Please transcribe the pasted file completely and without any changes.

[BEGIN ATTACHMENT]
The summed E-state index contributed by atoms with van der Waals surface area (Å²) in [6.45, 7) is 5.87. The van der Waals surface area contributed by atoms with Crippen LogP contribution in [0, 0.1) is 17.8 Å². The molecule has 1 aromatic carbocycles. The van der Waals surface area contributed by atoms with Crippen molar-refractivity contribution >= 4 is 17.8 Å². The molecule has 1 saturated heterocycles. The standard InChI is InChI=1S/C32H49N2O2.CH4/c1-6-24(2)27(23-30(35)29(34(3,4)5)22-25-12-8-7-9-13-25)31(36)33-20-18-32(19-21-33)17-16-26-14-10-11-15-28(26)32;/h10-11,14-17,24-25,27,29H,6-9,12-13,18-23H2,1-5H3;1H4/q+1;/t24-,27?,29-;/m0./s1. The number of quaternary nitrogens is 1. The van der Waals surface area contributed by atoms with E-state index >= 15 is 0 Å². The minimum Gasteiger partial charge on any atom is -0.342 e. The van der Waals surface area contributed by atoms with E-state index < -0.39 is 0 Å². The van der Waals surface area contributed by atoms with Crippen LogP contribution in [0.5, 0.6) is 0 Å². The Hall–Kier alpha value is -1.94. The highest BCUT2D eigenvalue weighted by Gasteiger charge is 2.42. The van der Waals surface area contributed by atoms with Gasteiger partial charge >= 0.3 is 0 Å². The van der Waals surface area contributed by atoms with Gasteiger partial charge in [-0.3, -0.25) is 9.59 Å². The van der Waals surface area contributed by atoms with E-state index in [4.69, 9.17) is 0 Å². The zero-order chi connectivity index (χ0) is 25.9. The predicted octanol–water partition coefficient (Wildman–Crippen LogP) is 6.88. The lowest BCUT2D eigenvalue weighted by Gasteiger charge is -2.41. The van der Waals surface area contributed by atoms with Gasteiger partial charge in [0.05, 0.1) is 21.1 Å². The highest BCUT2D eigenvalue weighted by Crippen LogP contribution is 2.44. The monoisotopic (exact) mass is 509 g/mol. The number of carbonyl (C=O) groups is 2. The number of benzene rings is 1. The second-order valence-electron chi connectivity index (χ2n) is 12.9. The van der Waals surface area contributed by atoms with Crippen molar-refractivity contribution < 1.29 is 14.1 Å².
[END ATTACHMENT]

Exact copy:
The summed E-state index contributed by atoms with van der Waals surface area (Å²) in [6.45, 7) is 5.87. The van der Waals surface area contributed by atoms with Crippen LogP contribution in [0, 0.1) is 17.8 Å². The molecule has 1 aromatic carbocycles. The van der Waals surface area contributed by atoms with Crippen molar-refractivity contribution >= 4 is 17.8 Å². The molecule has 1 saturated heterocycles. The standard InChI is InChI=1S/C32H49N2O2.CH4/c1-6-24(2)27(23-30(35)29(34(3,4)5)22-25-12-8-7-9-13-25)31(36)33-20-18-32(19-21-33)17-16-26-14-10-11-15-28(26)32;/h10-11,14-17,24-25,27,29H,6-9,12-13,18-23H2,1-5H3;1H4/q+1;/t24-,27?,29-;/m0./s1. The number of quaternary nitrogens is 1. The van der Waals surface area contributed by atoms with E-state index >= 15 is 0 Å². The minimum Gasteiger partial charge on any atom is -0.342 e. The van der Waals surface area contributed by atoms with E-state index < -0.39 is 0 Å². The van der Waals surface area contributed by atoms with Crippen LogP contribution in [0.5, 0.6) is 0 Å². The Hall–Kier alpha value is -1.94. The highest BCUT2D eigenvalue weighted by Gasteiger charge is 2.42. The van der Waals surface area contributed by atoms with Gasteiger partial charge >= 0.3 is 0 Å². The van der Waals surface area contributed by atoms with Gasteiger partial charge in [-0.3, -0.25) is 9.59 Å². The van der Waals surface area contributed by atoms with E-state index in [4.69, 9.17) is 0 Å². The zero-order chi connectivity index (χ0) is 25.9. The predicted octanol–water partition coefficient (Wildman–Crippen LogP) is 6.88. The lowest BCUT2D eigenvalue weighted by Gasteiger charge is -2.41. The van der Waals surface area contributed by atoms with Gasteiger partial charge in [0.05, 0.1) is 21.1 Å². The highest BCUT2D eigenvalue weighted by Crippen LogP contribution is 2.44. The monoisotopic (exact) mass is 509 g/mol. The number of carbonyl (C=O) groups is 2. The number of benzene rings is 1. The second-order valence-electron chi connectivity index (χ2n) is 12.9. The van der Waals surface area contributed by atoms with Crippen molar-refractivity contribution < 1.29 is 14.1 Å².